The findings come as peak body MS Australia publishes research in February 2023 showing the number of Australians living with MS is increasing at a significant and accelerating rate – up from 25,607 in 2017 to 33,335 in 2021. 

Total costs for all people with MS in Australia have increased substantially in the same period, from $1.75 billion to $2.5 billion, with an annual per-person cost that is $20,000 above the next highest comparable complex chronic disease, Parkinson’s. 

People with RRMS are typically diagnosed in their 20s and 30s – earlier than other forms of MS. 

Common RRMS symptoms include fatigue, numbness, vision problems, spasticity or stiffness, bowel and bladder issues, and problems with learning, memory or information processing. 

Australian health research infrastructure underpins world-first brain cancer collaboration

The NCRIS Health Group will support Australian brain cancer research through Brain Cancer Biobanking Australia’s project to develop an integrated network of research platforms to improve patient outcomes, test new treatments and work toward a cure, with the announcement of a Medical Research Future Fund (MRFF) grant worth just under $6M.

The project brings together clinicians, researchers and healthcare specialists from institutions across Australia to establish three essential interlinked platforms:

  • An Australian Brain Cancer Registry to systematically collect treatment and outcome data of Australians living with brain cancer, enabling researchers to identify and address variations in clinical practice and outcomes, immediately increasing the quality of care that every patient experiences.
  • Registry Clinical Trials and Patient Enrolment Platform to connect researchers with people living with brain cancer and enable rapid, cost-effective clinical trials and patient donations of data and specimens of research for testing novel ideas designed to improve patient survival.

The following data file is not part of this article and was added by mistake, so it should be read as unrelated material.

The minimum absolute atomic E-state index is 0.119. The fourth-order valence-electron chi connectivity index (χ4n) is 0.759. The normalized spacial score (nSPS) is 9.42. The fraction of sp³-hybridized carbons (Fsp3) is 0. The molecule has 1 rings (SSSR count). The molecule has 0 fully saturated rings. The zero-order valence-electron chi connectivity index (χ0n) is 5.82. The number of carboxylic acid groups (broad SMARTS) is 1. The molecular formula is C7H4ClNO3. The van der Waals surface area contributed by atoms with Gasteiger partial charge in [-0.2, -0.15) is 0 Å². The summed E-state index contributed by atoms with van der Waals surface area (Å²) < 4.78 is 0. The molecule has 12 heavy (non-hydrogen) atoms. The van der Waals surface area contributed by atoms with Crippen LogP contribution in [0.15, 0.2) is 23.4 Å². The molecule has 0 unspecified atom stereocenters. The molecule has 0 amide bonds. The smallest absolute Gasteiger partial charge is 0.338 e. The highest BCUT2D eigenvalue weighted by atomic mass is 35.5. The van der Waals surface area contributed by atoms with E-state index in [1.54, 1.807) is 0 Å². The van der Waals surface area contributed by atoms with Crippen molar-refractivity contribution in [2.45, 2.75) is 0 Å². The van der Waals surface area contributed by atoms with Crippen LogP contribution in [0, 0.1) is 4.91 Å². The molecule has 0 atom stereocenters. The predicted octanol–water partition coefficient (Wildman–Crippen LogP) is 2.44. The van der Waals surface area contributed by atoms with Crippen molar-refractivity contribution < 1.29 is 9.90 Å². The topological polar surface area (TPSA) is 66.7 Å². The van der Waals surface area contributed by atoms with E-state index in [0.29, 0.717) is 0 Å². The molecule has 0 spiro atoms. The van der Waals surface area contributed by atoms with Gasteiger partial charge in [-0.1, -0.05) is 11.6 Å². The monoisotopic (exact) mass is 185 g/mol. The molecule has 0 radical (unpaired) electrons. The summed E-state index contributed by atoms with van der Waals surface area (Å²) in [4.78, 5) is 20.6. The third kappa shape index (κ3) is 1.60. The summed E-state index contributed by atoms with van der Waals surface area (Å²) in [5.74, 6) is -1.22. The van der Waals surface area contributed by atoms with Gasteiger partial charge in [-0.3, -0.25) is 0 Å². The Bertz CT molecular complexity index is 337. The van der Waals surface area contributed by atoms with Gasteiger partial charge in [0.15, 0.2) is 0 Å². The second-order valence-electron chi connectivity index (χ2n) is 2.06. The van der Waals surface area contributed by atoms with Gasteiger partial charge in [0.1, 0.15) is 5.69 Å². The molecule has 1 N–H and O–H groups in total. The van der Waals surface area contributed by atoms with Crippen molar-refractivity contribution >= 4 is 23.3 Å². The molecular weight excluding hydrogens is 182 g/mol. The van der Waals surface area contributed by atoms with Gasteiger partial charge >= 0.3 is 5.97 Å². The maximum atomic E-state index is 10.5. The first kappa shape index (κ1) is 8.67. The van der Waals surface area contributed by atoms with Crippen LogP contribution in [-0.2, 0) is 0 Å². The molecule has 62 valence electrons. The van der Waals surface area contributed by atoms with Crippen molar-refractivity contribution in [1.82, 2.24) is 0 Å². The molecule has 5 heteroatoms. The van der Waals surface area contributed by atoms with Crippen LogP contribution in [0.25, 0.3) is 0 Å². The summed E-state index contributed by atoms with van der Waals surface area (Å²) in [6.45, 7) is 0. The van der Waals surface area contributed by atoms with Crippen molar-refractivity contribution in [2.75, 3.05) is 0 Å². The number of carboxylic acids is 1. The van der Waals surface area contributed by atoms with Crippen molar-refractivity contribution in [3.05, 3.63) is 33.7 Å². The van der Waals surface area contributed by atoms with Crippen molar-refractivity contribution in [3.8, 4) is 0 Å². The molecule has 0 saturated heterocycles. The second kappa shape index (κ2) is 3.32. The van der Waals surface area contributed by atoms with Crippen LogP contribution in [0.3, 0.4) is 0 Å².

• Biobanking and Organoid Platform to establish national standards and protocols for brain cancer biobanking and the creation of Australian brain cancer organoids (cutting-edge brain tumour models). This will assist in providing the resources Australia needs to drive the innovative genomic research that will deliver new treatments in brain cancer.

The NCRIS Health Group’s research infrastructure will enhance collaborative opportunities for this important national initiative through the support of critical capabilities in biobanking, imaging, modeling and providing access to linked data.

Around 2,000 Australians develop brain cancer every year, and it takes the lives of more children and adults under 40 than any other cancer, with no improvement in survival rate for over 40 years.

Brain Cancer Biobanking Australia Chair A/Prof Lindy Jeffree will lead the important national collaboration to improve the lives of Australians living with brain cancer.

“The significance of this grant cannot be overstated. These funds will enable our national team to establish an integrated network of research platforms that will not just be an Australian-first, but a world-first in brain cancer,” A/Prof Jeffree said.

About the NCRIS Health Group

The NCRIS Health Group includes Bioplatforms Australia (BPA), National Imaging Facility (NIF), Phenomics Australia (PA), Population Health Research Network (PHRN) and Therapeutic Innovation Australia (TIA), enabled by the Australian Government’s National Collaborative Research Infrastructure Strategy (NCRIS).

The NCRIS Health Group supports cross-disciplinary research, giving Australian researchers access to world-leading facilities for more impactful outcomes across the whole translation cycle. Contact any of the affiliated organisations for more information about open access to capabilities.

Australian Total-Body PET webinar series: Accessing Australia’s first research-dedicated Total-Body PET

Register: How to access Australia’s first research-dedicated Total-Body PET

Imaging to understand whole-body processes such as novel drug interactions during therapeutic development will soon be accessible through Australia’s first research-dedicated Total Body PET (TB-PET).

The Sydney Imaging Core Research Facility at The University of Sydney, in partnership with Northern Sydney Local Health District (NSLHD) and the National Imaging Facility (NIF), is establishing a Total Body PET facility in the Department of Nuclear Medicine at Royal North Shore Hospital.